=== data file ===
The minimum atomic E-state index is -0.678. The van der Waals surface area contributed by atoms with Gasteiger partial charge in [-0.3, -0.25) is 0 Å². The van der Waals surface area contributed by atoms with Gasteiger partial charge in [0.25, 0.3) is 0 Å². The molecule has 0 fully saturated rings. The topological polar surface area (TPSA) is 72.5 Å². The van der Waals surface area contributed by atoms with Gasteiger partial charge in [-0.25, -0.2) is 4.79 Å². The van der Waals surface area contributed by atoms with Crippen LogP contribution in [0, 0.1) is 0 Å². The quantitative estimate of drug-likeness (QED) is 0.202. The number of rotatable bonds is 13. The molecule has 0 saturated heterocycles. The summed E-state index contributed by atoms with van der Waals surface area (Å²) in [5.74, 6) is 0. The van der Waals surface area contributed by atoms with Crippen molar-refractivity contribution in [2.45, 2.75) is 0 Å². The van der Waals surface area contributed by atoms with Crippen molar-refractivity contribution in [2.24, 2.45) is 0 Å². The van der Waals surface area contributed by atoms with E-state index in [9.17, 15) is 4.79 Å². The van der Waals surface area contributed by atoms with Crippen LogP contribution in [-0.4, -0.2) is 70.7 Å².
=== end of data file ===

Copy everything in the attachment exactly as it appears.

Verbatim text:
The minimum atomic E-state index is -0.678. The van der Waals surface area contributed by atoms with Gasteiger partial charge in [-0.3, -0.25) is 0 Å². The van der Waals surface area contributed by atoms with Gasteiger partial charge in [0.25, 0.3) is 0 Å². The molecule has 0 fully saturated rings. The topological polar surface area (TPSA) is 72.5 Å². The van der Waals surface area contributed by atoms with Gasteiger partial charge in [-0.25, -0.2) is 4.79 Å². The van der Waals surface area contributed by atoms with Crippen LogP contribution in [0, 0.1) is 0 Å². The quantitative estimate of drug-likeness (QED) is 0.202. The number of rotatable bonds is 13. The molecule has 0 saturated heterocycles. The summed E-state index contributed by atoms with van der Waals surface area (Å²) in [5.74, 6) is 0. The van der Waals surface area contributed by atoms with Crippen molar-refractivity contribution in [2.45, 2.75) is 0 Å². The van der Waals surface area contributed by atoms with Crippen molar-refractivity contribution in [2.24, 2.45) is 0 Å². The van der Waals surface area contributed by atoms with E-state index in [9.17, 15) is 4.79 Å². The van der Waals surface area contributed by atoms with Crippen LogP contribution in [-0.4, -0.2) is 70.7 Å².